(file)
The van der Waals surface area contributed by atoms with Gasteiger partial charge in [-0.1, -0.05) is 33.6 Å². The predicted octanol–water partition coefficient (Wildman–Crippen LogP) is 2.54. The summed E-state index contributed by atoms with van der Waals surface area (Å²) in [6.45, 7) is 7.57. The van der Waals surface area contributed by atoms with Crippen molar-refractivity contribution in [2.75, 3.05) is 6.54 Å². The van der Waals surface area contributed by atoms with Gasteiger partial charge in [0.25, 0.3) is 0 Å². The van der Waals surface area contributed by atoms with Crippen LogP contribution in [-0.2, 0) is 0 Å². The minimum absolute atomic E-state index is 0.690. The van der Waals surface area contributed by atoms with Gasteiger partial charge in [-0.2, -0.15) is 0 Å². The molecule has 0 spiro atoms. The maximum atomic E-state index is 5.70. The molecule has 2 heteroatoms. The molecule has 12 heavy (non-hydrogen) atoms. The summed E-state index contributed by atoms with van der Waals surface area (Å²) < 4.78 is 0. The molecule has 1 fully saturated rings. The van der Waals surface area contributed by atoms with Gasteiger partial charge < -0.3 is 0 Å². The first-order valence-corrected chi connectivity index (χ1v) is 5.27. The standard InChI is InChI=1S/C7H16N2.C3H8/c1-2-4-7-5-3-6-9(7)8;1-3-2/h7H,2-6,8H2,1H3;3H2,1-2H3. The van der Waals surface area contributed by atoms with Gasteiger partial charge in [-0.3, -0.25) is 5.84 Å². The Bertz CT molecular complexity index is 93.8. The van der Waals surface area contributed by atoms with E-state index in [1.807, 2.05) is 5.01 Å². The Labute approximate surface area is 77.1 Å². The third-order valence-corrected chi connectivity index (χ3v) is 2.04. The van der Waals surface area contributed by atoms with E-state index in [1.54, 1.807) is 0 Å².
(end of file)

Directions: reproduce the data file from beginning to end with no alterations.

The van der Waals surface area contributed by atoms with Gasteiger partial charge in [-0.1, -0.05) is 33.6 Å². The predicted octanol–water partition coefficient (Wildman–Crippen LogP) is 2.54. The summed E-state index contributed by atoms with van der Waals surface area (Å²) in [6.45, 7) is 7.57. The van der Waals surface area contributed by atoms with Crippen molar-refractivity contribution in [2.75, 3.05) is 6.54 Å². The van der Waals surface area contributed by atoms with Gasteiger partial charge in [0.25, 0.3) is 0 Å². The van der Waals surface area contributed by atoms with Crippen LogP contribution in [-0.2, 0) is 0 Å². The minimum absolute atomic E-state index is 0.690. The van der Waals surface area contributed by atoms with Gasteiger partial charge in [-0.2, -0.15) is 0 Å². The molecule has 0 spiro atoms. The maximum atomic E-state index is 5.70. The molecule has 2 heteroatoms. The molecule has 12 heavy (non-hydrogen) atoms. The summed E-state index contributed by atoms with van der Waals surface area (Å²) < 4.78 is 0. The molecule has 1 fully saturated rings. The van der Waals surface area contributed by atoms with Gasteiger partial charge < -0.3 is 0 Å². The first-order valence-corrected chi connectivity index (χ1v) is 5.27. The standard InChI is InChI=1S/C7H16N2.C3H8/c1-2-4-7-5-3-6-9(7)8;1-3-2/h7H,2-6,8H2,1H3;3H2,1-2H3. The van der Waals surface area contributed by atoms with Gasteiger partial charge in [-0.3, -0.25) is 5.84 Å². The Bertz CT molecular complexity index is 93.8. The van der Waals surface area contributed by atoms with E-state index in [1.807, 2.05) is 5.01 Å². The Labute approximate surface area is 77.1 Å². The third-order valence-corrected chi connectivity index (χ3v) is 2.04. The van der Waals surface area contributed by atoms with E-state index in [1.54, 1.807) is 0 Å².